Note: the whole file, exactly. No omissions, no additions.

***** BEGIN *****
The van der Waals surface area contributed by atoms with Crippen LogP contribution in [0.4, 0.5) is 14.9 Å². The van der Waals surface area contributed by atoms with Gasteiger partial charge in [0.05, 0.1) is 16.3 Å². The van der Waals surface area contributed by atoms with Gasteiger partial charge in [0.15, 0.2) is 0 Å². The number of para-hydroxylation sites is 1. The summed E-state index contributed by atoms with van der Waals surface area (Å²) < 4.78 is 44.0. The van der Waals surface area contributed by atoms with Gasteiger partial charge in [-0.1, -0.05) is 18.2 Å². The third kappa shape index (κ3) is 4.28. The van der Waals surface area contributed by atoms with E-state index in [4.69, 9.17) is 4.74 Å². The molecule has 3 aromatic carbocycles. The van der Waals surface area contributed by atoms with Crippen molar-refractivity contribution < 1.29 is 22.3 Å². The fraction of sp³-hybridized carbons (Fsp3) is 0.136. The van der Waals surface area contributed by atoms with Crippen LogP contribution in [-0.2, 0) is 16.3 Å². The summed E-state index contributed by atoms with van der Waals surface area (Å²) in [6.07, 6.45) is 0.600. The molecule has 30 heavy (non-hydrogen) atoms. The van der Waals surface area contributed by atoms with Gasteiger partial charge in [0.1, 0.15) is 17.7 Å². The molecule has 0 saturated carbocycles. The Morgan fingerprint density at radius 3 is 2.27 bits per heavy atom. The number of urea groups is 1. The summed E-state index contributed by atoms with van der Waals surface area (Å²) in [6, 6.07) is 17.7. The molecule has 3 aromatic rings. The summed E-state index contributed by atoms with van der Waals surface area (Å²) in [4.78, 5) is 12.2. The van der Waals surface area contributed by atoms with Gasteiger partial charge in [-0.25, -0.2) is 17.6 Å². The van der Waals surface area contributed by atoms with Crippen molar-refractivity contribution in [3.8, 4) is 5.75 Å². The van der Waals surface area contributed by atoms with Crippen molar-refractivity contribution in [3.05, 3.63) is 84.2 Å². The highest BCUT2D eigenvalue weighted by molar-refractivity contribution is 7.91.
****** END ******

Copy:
The van der Waals surface area contributed by atoms with Crippen LogP contribution in [0.4, 0.5) is 14.9 Å². The van der Waals surface area contributed by atoms with Gasteiger partial charge in [0.05, 0.1) is 16.3 Å². The van der Waals surface area contributed by atoms with Gasteiger partial charge in [0.15, 0.2) is 0 Å². The number of para-hydroxylation sites is 1. The summed E-state index contributed by atoms with van der Waals surface area (Å²) < 4.78 is 44.0. The van der Waals surface area contributed by atoms with Gasteiger partial charge in [-0.1, -0.05) is 18.2 Å². The third kappa shape index (κ3) is 4.28. The van der Waals surface area contributed by atoms with E-state index in [4.69, 9.17) is 4.74 Å². The molecule has 3 aromatic carbocycles. The van der Waals surface area contributed by atoms with Crippen molar-refractivity contribution < 1.29 is 22.3 Å². The fraction of sp³-hybridized carbons (Fsp3) is 0.136. The van der Waals surface area contributed by atoms with Crippen LogP contribution in [-0.2, 0) is 16.3 Å². The summed E-state index contributed by atoms with van der Waals surface area (Å²) in [6.07, 6.45) is 0.600. The molecule has 30 heavy (non-hydrogen) atoms. The van der Waals surface area contributed by atoms with Gasteiger partial charge in [0.1, 0.15) is 17.7 Å². The molecule has 0 saturated carbocycles. The Morgan fingerprint density at radius 3 is 2.27 bits per heavy atom. The number of urea groups is 1. The summed E-state index contributed by atoms with van der Waals surface area (Å²) in [6, 6.07) is 17.7. The molecule has 3 aromatic rings. The summed E-state index contributed by atoms with van der Waals surface area (Å²) in [4.78, 5) is 12.2. The van der Waals surface area contributed by atoms with Gasteiger partial charge in [-0.25, -0.2) is 17.6 Å². The van der Waals surface area contributed by atoms with Crippen molar-refractivity contribution in [3.8, 4) is 5.75 Å². The van der Waals surface area contributed by atoms with Crippen molar-refractivity contribution in [3.05, 3.63) is 84.2 Å². The highest BCUT2D eigenvalue weighted by molar-refractivity contribution is 7.91.